* "decide which of the aspects they are evaluating matter to you": Some of the criteria are more relevant to an employer selecting a plan for a large number of employees of varying investment expertise and less relevant to individual boglehead-types. For example, if you are an employer, *average* expense ratio across the fund menu might matter more to you, since there is less chance for naive employees to shoot themselves in the foot choosing high ER funds. But if you are an individual boglehead, *average* expense ratio doesn't matter much to you as long as there are at least 1 to 3 low ER funds that you can select from the menu.

plasma800
Posts: 86
Joined: Fri Dec 30, 2016 4:09 pm

Re: Help with HSA Investments

Post by plasma800 » Sun Jul 30, 2017 12:33 pm

I didn't read every post, but I put both mine and my wife's HSA at health equity into target retirement funds. Simple and easy.

AS AN ASIDE, watch your Health Equity account closely! They are prone to "errors". For instance, on 3 occasions they have assessed a large, unnamed fee. One was around 400, one was around 600 and one was around 1000! Each time I've called, they've reversed these fees, and cited computer error with apologies.

I have a feeling had I not been logging in every month and checking my statements closely, they'd have kept that money.

My wife also had lots of trouble getting her account to where she could invest all but 50 bucks of it. A lot of the reps are confused about the deal between Vanguard and Health Equity. You just have to keep battling with them until someone figures it out.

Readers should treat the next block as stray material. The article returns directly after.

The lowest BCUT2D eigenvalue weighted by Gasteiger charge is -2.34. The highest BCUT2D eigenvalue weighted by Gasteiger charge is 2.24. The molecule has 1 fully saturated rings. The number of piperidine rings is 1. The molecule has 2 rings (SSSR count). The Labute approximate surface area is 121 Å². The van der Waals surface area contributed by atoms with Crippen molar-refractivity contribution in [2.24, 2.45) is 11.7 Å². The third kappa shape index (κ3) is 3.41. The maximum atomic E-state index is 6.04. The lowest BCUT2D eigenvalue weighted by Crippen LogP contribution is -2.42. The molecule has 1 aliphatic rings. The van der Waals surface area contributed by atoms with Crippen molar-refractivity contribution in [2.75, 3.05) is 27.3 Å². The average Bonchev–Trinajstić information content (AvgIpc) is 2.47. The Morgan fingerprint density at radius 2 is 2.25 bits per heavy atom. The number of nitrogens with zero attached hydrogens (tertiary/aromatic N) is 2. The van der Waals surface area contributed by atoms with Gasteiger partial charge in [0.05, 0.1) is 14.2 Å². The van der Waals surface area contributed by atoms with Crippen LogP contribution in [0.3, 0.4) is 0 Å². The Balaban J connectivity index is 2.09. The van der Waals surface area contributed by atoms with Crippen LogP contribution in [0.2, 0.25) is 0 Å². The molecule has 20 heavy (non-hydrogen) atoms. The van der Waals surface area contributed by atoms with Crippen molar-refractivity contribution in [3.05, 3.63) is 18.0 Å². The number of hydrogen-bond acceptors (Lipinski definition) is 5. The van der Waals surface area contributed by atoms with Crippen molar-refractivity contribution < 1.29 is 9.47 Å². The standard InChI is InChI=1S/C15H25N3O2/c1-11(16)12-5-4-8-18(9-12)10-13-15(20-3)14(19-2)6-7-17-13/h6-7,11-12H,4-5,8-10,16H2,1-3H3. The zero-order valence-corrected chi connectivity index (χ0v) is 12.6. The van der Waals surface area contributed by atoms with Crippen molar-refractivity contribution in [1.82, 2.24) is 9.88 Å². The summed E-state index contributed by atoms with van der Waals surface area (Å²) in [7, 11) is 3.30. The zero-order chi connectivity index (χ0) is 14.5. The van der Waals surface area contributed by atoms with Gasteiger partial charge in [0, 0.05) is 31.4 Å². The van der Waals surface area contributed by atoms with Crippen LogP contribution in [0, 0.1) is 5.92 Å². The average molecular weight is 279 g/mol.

bunkyfarm
Posts: 7
Joined: Sat Jul 29, 2017 9:15 am

Re: Help with HSA Investments

Post by bunkyfarm » Sun Jul 30, 2017 5:47 pm

That's great information thank you guys. So glad I found this forum and Bogelhead investment philosophy! Cheers.

samorris74
Posts: 17
Joined: Mon Jan 23, 2017 6:31 pm

Re: Help with HSA Investments

Post by samorris74 » Tue Aug 01, 2017 11:17 am

I know I am a little late to this but here is what I do with my HE HSA. You can simulate the Total Stock Market by using two funds. The VIIIX and the VEMPX. I am going aggressive with my portfolio at a 90/10 stock to bond ratio.

My ratios are as follows but again, this is for a 90/10 so you would want to adjust accordingly.

VIIIX = 48%
VEMPX = 12%
That creates a 60% allocation to US stocks at a ratio in line with the Vanguard Total Stock Market Fund.
VTPSX = 30%
VBMPX = 7%
VTABX = 3%

Pretty aggressive portfolio but I am getting an 11% return this calendar year so that is always nice.

You mentioned paying out of pocket for medical expenses today and then saving your HSA for medical expenses at retirement. Not sure if this is what you mean but do you know you can pay for medical expenses out of pocket today and reimburse yourself from your HSA at retirement even if that is many years later? You just need to save your documentation. Hopefully that doesn't change but that would be an excellent way to get tax free money in retirement.